There are increasingly more and more companies operating flexible hours and job-share schemes, not just for people with disabilities, but also for parents and caregivers. Joanna herself job-shares with another colleague and works different hours to normal office hours to accommodate childcare. On the days during my placement when the UK was hit by a freakish snowstorm, I worked from home and communicated with the team via email. Employers are often happy to negotiate and make appropriate compromises to enable people with disabilities to do their jobs well (in fact, they are legally obliged to do so, as we learned from the Disability Law workshop). Joanna was optimistic that young people with disabilities stand as much chance in television as anyone and encouraged anyone interested in the sector to give it their best shot.

I asked Joanna what, from her experience working in Talent, are the most skills and attributes young people need to succeed in television. She explained that since most jobs in television are contract-based and project-based, flexibility and ability to adapt are crucial survival skills, especially for freelancers. The skill requirements vary depending on the type of job you are applying for, but as there are tight deadlines and things can (and often do) go wrong, problem-solving and organisational skills are also very important. Most graduates starting a career in television won’t have much experience in the media and they are bound to come across sector-specific practices that they are not familiar with.

Even if your degree has nothing to do with media or if you didn’t go to university, it is still possible to have a successful career in television. More than qualifications, it’s experience that matters. That’s why willingness to learn is key to getting to grips with the tricks of the trade. Entry level jobs such as secretarial roles and PA positions may not sound very impressive, but they provide opportunities to learn how television works behind the scenes and meet important people like directors and producers, who could be useful contacts for the future. The words that we went back to again and again were passion and enthusiasm. All the staff I met loved their work; even though it’s hard, their passion shines through and that’s what make their work so brilliant.

Evidently, the television sector is far from perfect and disability representation remains low. But things are changing, onscreen and off-screen. And hopefully getting more young disabled people into the television industry will drive change to the right direction.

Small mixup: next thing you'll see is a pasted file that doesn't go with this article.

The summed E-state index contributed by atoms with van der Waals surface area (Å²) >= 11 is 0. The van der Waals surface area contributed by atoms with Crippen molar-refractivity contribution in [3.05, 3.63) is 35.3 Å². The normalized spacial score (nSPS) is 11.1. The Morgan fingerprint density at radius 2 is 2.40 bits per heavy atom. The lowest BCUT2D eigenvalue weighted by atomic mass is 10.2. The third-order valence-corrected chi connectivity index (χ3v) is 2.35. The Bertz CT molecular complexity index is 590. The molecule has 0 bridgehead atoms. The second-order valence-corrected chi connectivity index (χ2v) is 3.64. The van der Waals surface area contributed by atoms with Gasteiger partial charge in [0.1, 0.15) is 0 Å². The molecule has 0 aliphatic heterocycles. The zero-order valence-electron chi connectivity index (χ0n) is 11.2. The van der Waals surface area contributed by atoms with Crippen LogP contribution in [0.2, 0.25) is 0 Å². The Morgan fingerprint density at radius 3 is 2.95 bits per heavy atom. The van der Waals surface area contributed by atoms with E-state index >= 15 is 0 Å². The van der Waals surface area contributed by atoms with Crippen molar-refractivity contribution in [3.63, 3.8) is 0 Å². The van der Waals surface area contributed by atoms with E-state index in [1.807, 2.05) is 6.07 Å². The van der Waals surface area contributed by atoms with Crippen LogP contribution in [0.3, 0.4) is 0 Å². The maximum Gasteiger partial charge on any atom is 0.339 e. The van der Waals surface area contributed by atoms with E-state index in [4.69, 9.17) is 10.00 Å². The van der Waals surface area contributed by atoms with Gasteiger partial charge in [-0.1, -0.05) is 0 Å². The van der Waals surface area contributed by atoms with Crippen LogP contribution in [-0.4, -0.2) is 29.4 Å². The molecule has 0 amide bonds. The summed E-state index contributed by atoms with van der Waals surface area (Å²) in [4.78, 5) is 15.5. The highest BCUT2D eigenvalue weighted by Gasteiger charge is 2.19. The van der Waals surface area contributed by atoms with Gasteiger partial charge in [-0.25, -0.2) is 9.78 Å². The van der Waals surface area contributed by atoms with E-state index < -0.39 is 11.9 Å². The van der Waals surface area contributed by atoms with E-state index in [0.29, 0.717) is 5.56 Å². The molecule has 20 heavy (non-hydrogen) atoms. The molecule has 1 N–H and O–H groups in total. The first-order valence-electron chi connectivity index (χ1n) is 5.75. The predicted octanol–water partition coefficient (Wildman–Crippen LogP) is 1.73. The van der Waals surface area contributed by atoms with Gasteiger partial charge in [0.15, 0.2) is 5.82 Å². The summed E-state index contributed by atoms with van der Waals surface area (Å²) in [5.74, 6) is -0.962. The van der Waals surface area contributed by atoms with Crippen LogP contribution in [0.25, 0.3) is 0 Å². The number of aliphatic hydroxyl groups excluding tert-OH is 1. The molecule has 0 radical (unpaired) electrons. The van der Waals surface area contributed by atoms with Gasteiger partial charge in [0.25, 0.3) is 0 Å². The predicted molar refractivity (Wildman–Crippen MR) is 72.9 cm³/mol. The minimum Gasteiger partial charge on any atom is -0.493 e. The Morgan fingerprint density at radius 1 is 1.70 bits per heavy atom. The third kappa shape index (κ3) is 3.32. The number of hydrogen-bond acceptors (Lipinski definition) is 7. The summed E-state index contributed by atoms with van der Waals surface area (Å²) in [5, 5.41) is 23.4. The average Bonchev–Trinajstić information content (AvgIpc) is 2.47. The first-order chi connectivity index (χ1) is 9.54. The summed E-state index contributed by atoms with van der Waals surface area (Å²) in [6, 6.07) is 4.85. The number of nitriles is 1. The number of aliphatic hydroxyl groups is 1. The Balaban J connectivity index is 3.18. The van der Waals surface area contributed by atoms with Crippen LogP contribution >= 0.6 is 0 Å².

Special thanks to Muscular Dystrophy UK and Wall to Wall for the fantastic opportunity and experience. If you are a young person with disabilities and would like to learn more about similar work opportunities, please visit their Moving Up page for details.

Final Tips:

  • Be boldDon’t be afraid to try something new, even if you don’t think you are good at it. For me, pushing myself out of my comfort zone by taking up placements at MDUK and Wall to Wall taught me not only about the industries and the workplace but I also learned about myself and what I can do. It made me realise that a lot of my existing skills are transferable and made me more optimistic about my career options.
  • Be proactive! Television is a creative industry, it’s competitive, so you need to create your own opportunities. Joanna gets a lot of emails from applicants every day, so it’s not always possible to reply to emails quickly. However, this does not mean that your application is rejected; your CV gets stored on the company database for future uses. If the company does not reply within a few weeks, send a follow-up email. Sometimes companies will require someone urgently for a specific job, and if your email arrives at the right time then the job could be yours. There are job-posting websites and talent databases like TalentBases and MediaParent where companies recruit freelancers that are free for applicants.
  • Be-friend! Networking is important for any career, but especially for television. Freelancers work with different teams on every project, so it’s a good idea to keep a list of contacts from each project who can potentially point you to other projects and introduce you to other people. Taking up work experience placements, internships, and media events are also very good ways of meeting people. For writers, finding a good agency with the right contacts can make a huge difference.